Floods are among the most recurring and devastating natural hazards, impacting human lives and causing severe economic damage throughout the world [1] . Flood disasters are occurring as a consequence of either natural factors, such as climate change and climate variability or anthropogenic factors, such as socio-economic and land-use developments [2] . They are characterised by long, short and no warning, depending on the type of floods, speed or onset which may be gradual or sudden [3] . They may result in loss of life, damage to property and destruction of the environment and make the number of people at risk in developing countries more vulnerable to flood disasters due to their high poverty level.

Climate change scenarios predict increase in both the frequency and the severity of flood hazards in West Africa [4] , likewise in Togo. During the recent years, floods occur repeatedly in Togo and cause tremendous losses in terms of property and life, particularly in the lowland areas of the country. Flooding due to excessive rainfall in a short period of time is a frequent hazard in the flood plains of Mono River in Yoto District during monsoon. It inflicts significant environmental, social, and economic damages and affects population safety. The focus of this study is to conduct flood vulnerability assessment of the downstream area in Mono River basin in the Yoto district through indicator-based vulnerability criteria as proactive response to floods.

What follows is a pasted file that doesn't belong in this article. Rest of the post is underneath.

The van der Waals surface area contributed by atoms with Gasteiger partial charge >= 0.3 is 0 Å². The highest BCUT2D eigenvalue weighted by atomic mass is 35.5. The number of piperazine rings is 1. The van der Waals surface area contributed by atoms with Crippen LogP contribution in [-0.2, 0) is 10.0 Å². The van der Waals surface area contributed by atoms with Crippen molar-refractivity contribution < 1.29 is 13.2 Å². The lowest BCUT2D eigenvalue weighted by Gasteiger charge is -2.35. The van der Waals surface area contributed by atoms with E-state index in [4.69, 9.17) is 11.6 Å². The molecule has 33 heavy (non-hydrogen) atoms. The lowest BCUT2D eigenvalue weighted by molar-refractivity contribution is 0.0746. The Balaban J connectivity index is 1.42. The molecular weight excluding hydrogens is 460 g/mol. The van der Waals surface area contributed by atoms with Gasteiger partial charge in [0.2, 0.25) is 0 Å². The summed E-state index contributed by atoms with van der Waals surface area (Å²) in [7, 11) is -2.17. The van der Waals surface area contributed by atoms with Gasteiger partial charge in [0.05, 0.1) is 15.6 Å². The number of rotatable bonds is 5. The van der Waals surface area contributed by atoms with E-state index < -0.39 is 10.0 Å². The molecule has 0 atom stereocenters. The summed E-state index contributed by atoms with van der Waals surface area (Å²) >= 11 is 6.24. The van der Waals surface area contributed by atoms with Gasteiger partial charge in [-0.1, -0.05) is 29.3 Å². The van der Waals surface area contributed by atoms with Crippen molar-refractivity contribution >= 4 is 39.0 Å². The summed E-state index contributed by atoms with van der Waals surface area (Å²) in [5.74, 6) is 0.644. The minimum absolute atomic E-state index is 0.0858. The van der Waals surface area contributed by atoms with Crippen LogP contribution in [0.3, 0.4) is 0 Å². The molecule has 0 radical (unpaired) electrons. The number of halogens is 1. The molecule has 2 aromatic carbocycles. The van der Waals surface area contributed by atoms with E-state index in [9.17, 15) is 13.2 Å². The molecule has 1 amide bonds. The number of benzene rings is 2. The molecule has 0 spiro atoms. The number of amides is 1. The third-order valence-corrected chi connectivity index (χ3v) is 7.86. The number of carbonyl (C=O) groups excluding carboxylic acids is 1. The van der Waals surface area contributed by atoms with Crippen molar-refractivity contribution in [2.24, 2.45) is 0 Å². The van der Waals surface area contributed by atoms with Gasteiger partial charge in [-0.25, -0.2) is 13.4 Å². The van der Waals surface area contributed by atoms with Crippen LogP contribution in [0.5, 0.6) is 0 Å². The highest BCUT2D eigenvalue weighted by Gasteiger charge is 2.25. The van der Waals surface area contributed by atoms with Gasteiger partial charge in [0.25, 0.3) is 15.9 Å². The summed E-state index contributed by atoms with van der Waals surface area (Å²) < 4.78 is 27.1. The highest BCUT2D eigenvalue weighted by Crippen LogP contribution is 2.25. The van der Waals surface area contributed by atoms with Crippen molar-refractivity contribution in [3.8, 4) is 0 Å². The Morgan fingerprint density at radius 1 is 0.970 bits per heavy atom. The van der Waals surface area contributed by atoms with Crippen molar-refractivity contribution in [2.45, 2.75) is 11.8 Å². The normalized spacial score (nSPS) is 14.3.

2. Material and Methods

2.1. Study Area

The study was conducted in Yoto district located in North-East of the Maritime region. The district is geographically bound by latitude 6˚30'N and 6˚60'N, longitude 1˚20'E and 1˚35'E. The Mono River system is the largest river system in Togo with catchments area of 21,500 km2; it serves as eastern boundary between the Yoto district and the Republic of Benin. Eight villages from three counties have been selected Sedome (Mawussou, Djrekpon, Batoe), Esse-Godjin (Tofakope, Atikpatafo), and Tokpli (Kpodji, Tchakponou-kondji and Logokpo) for the present study (Figure 1). They are located in the catchment area of the Mono River, where populations have been affected, especially during 2010 flood event, providing then a better study population which can help us to generate a better view on the assessment conducted.

The study area, which is at an altitude that ranges from 17 to 55 meters above sea level, has Guinean sub- equatorial climate. The mean annual temperature ranges from 22˚C to 30˚C and precipitation varies between 800 mm and 1200 mm/year; this usually peaks in May-June and September-October.